The Drinks Business today published an article on the Top 10 Tips for Marketing Drinks Brands.
In the introduction, writer Joanna Davies mentions that “Perhaps in the future we will see a new age of marketing; an age where marketing departments allocate budgets based on consumers, shoppers or customers rather than media channels.”
I think the future is closer than we think. Or it should be as far as marketing departments are concerned.
Ten years ago the focus was on product and we tried to get confirmation of the quality of our product and offering. Having an exceptional wine hopefully resulted in great ratings and praise from wine experts and wine writers.
The ratings, the awards and the opinions from experts were all crucial to our marketing efforts. Publicity came via the articles of writers focusing on the quality of the product and press releases shared information on what makes the product exceptional.
Today however, it is not only the opinion of the expert that counts. Every consumer can publicize their opinion via online channels and social media. Never before was word of mouth so important. The view of the average Joe can have a definite effect on public opinion.
So while for us the quality of the product is not negotiable, creating brand awareness is taking another route. Rather than focusing on the product, we have to focus on the customer. It is customers’ experience – even when they are no experts on the specific subject – that will be shared via social media platforms. In fact, everyone becomes an expert.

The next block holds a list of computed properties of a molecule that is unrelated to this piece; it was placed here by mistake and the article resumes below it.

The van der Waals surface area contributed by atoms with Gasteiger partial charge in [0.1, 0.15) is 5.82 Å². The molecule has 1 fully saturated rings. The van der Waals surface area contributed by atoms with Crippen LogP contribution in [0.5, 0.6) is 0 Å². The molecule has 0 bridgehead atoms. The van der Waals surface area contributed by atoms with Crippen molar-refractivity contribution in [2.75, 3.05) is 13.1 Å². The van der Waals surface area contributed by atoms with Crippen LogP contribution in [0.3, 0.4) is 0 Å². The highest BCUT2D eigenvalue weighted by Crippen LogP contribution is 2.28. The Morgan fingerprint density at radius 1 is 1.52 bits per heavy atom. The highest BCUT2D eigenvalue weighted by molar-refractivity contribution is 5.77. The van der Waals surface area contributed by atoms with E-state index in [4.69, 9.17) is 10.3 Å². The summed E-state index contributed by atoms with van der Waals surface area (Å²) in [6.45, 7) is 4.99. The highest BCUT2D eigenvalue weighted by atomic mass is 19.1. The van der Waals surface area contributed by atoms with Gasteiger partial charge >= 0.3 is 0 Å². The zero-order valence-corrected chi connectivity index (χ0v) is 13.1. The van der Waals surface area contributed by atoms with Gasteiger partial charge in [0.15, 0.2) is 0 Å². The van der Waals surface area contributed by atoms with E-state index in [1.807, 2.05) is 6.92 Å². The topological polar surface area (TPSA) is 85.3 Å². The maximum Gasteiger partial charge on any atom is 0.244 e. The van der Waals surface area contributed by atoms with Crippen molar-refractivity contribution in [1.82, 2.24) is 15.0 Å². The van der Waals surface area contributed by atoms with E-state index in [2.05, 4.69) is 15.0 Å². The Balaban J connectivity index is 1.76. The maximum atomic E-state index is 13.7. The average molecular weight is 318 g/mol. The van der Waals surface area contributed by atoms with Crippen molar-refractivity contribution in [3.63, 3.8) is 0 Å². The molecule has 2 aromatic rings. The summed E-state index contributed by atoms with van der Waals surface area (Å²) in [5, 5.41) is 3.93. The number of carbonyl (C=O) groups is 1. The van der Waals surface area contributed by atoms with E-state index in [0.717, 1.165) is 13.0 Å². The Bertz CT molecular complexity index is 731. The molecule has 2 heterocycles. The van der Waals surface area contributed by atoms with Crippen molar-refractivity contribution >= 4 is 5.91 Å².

I am in agreement with the Drinks Business article that marketing your product needs an integrated approach and has to involve everyone in the chain and make use of all the channels.
Creating consumer demand is crucial, sales people need to buy into your concept and product, the experience around your brand has to be original and shareable, you have to engage with your consumers and you have to use the platforms that make it easy for them to use and share your content as well as to purchase your product.
For me the Millennials represents the change we have to see in the marketing landscape. I’d like to repeat a quote from a previous blog, The Millennials, worth another look: “Millennials are drinking more wine than previous generations of young consumers, which is forcing the wine industry to rethink its marketing approach.”